Dwarfs And Elves And Aluxob, Oh My
Many myths and legends have dwarfs, fairies, sprites, leprechauns, and elves as part of their history. However, these tiny beings are not to be confused with small humans, because small humans are real people. The tiny creatures I am talking about are myths and legends from every corner of the world. Countless movies, books and TV shows have been modeled after them.
In Mayan mythology, there is a small being called an alux (plural: aluxob). These beings are said to be knee-high, are dressed in the same fashion, and resemble the Mayan people. Normally staying invisible, showing themselves only to communicate in some manner with humans or to gather in a group. They live amongst the forests, caves, and fields, but will occupy other places if they are given an offering. These aluxob can be classified along with other mystical being such as the Celtic leprechaun, because the aluxob are also known for playing tricks and are very mischievous.
According to some stories, the aluxob will appear if a farmer builds a tiny home for them in a maize field located on his property. For seven years, the alux will assist in keeping the cornfield free from predators and crop thieves by whistling to ward them off. The alux will also summon rain to aid in growing the crop and guard the field at night.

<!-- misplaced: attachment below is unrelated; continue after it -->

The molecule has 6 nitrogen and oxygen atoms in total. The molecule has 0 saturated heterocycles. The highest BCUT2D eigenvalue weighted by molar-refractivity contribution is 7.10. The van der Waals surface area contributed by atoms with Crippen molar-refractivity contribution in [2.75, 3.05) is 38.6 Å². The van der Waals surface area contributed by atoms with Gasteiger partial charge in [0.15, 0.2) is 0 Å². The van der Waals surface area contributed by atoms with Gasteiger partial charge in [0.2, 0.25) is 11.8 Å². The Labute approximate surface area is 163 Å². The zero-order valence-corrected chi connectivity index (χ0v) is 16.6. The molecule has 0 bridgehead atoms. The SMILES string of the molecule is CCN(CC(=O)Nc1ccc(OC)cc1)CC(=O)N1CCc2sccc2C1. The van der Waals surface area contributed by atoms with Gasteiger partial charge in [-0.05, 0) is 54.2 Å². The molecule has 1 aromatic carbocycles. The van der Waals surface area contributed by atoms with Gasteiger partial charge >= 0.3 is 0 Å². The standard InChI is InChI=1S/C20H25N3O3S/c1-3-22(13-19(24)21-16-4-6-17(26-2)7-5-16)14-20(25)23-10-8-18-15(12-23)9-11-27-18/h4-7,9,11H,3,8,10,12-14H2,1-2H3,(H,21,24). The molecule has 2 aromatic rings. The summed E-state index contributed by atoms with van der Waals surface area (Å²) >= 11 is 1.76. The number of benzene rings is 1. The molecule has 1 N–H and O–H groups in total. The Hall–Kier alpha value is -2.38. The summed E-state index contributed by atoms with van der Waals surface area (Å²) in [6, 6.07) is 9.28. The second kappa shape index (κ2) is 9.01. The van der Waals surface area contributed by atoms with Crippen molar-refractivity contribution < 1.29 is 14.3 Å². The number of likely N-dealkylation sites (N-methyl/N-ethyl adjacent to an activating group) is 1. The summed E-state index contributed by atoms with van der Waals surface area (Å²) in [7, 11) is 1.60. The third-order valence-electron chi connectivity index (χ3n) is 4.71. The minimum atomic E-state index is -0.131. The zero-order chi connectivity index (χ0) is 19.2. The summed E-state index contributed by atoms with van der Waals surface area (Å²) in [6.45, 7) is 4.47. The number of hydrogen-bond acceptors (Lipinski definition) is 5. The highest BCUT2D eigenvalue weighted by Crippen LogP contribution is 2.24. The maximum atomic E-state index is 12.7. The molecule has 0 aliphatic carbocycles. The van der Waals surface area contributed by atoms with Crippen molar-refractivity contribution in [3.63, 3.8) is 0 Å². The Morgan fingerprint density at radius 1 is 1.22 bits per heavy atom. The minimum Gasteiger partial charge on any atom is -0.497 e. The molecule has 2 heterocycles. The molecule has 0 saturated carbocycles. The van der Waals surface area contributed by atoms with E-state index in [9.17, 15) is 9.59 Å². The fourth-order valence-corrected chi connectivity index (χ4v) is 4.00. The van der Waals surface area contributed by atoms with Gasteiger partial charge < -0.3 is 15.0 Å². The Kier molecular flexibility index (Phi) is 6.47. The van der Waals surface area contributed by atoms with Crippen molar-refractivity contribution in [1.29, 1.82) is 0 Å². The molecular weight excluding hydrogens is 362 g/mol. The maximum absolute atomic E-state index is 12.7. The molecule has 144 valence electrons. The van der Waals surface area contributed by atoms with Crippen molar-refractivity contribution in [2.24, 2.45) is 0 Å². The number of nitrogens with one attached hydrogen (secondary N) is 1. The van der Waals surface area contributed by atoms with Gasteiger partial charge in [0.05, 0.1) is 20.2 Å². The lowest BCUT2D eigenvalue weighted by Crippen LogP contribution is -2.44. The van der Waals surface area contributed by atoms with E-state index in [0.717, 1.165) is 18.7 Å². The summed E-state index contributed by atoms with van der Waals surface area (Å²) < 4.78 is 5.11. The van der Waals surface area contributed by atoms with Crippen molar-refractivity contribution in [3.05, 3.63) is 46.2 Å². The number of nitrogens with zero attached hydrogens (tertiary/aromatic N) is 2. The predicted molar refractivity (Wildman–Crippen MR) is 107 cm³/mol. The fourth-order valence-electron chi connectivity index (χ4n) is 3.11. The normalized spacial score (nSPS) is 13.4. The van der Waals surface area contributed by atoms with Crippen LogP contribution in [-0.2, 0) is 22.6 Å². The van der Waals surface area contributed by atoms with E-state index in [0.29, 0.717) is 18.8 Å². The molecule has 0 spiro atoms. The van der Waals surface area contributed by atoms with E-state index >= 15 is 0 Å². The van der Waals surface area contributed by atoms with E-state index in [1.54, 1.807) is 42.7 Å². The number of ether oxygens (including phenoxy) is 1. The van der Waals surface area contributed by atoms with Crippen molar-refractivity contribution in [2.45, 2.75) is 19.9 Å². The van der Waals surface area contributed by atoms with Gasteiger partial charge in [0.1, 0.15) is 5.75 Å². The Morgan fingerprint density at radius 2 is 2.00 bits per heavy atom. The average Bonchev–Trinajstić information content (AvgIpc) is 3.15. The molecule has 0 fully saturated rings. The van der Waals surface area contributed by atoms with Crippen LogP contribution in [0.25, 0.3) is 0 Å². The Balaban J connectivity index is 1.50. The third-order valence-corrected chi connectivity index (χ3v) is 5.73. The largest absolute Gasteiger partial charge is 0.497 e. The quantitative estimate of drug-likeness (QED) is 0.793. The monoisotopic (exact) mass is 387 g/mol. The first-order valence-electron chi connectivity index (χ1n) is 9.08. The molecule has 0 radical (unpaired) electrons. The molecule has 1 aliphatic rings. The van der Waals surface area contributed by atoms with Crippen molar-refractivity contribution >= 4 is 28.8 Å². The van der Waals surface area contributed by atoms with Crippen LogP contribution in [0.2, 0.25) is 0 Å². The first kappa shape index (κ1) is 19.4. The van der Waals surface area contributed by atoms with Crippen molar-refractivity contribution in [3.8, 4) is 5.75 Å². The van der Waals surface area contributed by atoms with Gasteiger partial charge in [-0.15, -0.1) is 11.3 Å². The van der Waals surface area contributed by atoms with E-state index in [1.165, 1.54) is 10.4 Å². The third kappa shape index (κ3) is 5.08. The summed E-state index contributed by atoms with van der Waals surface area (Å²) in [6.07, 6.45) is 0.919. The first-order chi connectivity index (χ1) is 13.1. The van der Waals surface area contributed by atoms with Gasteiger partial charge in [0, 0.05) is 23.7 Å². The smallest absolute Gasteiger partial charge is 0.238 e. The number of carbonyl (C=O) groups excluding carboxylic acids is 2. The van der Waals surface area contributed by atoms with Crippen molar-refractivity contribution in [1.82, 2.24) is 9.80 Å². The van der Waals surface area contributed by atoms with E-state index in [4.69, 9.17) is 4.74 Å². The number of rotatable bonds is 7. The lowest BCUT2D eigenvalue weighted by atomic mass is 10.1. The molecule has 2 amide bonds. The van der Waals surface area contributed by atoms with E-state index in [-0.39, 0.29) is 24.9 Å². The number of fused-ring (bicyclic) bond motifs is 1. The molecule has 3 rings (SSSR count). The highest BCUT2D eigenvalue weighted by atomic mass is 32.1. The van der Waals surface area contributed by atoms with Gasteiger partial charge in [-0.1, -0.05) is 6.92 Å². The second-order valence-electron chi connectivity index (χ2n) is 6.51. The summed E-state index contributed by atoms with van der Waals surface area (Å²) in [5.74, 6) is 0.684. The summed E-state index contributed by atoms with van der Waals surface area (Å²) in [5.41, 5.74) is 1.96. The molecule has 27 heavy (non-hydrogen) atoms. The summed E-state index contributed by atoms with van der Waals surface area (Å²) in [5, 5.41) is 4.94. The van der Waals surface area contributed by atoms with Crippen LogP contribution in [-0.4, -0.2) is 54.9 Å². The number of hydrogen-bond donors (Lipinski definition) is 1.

However, after the seven years has passed, the farmer must close all doors and windows, thus trapping the alux inside. If the alux is not kept inside the tiny home, it will run wild and start its mischievous ways by playing tricks and pranks on the people.
There are shrines built around the countryside that many believe are the houses of the alux. But, this is only in legend and the actual origin of these shrines is unknown.
Some stories state the alux will sometimes ask farmers or visitors to the area for an offering. If the person refuses, the alux will spread fear, havoc, and illness. If the offering is given, then the alux will protect that person from thieves and bring them good luck.
It is also said that you should never name them aloud or the alux will be angry, leave its home and commence in its mischievous ways.
A word sometimes associated with the alux is âduendeâ, which is Spanish for a supernatural being. Spanish pirates during the sixteenth century interacted with the Mayan people. It is alleged by some that the aluxob legend derived from this association with pirates. Fairies were a common belief by many of the pirates. But others claim the alux are the spirits. either of their ancestors or a spirit of the land.
Join me next time for another interesting legend in Supernatural Endeavors.
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